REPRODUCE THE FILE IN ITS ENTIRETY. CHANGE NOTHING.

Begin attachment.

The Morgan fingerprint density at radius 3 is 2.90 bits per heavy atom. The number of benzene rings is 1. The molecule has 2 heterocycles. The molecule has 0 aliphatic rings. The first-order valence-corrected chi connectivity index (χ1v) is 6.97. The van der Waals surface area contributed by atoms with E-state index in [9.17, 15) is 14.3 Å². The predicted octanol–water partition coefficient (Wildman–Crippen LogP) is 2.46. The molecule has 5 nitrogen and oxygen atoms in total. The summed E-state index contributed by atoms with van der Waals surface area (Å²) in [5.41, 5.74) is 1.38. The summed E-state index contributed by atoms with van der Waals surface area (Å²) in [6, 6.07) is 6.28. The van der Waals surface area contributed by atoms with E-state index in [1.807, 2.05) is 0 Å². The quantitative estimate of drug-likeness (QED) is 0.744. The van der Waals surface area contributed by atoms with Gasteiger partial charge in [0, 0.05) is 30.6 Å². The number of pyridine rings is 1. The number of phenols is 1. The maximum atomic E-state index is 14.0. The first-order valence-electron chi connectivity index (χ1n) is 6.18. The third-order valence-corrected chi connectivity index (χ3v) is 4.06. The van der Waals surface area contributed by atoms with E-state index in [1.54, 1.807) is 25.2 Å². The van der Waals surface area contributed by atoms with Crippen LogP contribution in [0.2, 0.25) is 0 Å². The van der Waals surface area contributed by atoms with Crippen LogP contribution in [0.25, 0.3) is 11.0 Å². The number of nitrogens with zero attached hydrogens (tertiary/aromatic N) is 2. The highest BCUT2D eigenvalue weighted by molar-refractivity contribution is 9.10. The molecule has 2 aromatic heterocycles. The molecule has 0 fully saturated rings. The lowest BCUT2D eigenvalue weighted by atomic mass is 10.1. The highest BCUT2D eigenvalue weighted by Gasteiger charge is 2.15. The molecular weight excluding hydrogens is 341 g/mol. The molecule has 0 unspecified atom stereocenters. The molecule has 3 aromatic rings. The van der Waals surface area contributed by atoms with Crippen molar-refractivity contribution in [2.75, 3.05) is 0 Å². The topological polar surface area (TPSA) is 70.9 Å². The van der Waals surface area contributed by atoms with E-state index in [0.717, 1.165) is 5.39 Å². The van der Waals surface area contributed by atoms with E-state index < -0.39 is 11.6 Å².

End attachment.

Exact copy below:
The Morgan fingerprint density at radius 3 is 2.90 bits per heavy atom. The number of benzene rings is 1. The molecule has 2 heterocycles. The molecule has 0 aliphatic rings. The first-order valence-corrected chi connectivity index (χ1v) is 6.97. The van der Waals surface area contributed by atoms with E-state index in [9.17, 15) is 14.3 Å². The predicted octanol–water partition coefficient (Wildman–Crippen LogP) is 2.46. The molecule has 5 nitrogen and oxygen atoms in total. The summed E-state index contributed by atoms with van der Waals surface area (Å²) in [5.41, 5.74) is 1.38. The summed E-state index contributed by atoms with van der Waals surface area (Å²) in [6, 6.07) is 6.28. The van der Waals surface area contributed by atoms with E-state index in [1.807, 2.05) is 0 Å². The quantitative estimate of drug-likeness (QED) is 0.744. The van der Waals surface area contributed by atoms with Gasteiger partial charge in [0, 0.05) is 30.6 Å². The number of pyridine rings is 1. The number of phenols is 1. The maximum atomic E-state index is 14.0. The first-order valence-electron chi connectivity index (χ1n) is 6.18. The third-order valence-corrected chi connectivity index (χ3v) is 4.06. The van der Waals surface area contributed by atoms with E-state index in [1.54, 1.807) is 25.2 Å². The van der Waals surface area contributed by atoms with Crippen LogP contribution in [0.2, 0.25) is 0 Å². The van der Waals surface area contributed by atoms with Crippen LogP contribution in [0.25, 0.3) is 11.0 Å². The number of nitrogens with zero attached hydrogens (tertiary/aromatic N) is 2. The highest BCUT2D eigenvalue weighted by molar-refractivity contribution is 9.10. The molecule has 2 aromatic heterocycles. The molecule has 0 fully saturated rings. The lowest BCUT2D eigenvalue weighted by atomic mass is 10.1. The highest BCUT2D eigenvalue weighted by Gasteiger charge is 2.15. The molecular weight excluding hydrogens is 341 g/mol. The molecule has 0 unspecified atom stereocenters. The molecule has 3 aromatic rings. The van der Waals surface area contributed by atoms with Crippen molar-refractivity contribution in [2.75, 3.05) is 0 Å². The topological polar surface area (TPSA) is 70.9 Å². The van der Waals surface area contributed by atoms with E-state index in [0.717, 1.165) is 5.39 Å². The van der Waals surface area contributed by atoms with E-state index < -0.39 is 11.6 Å².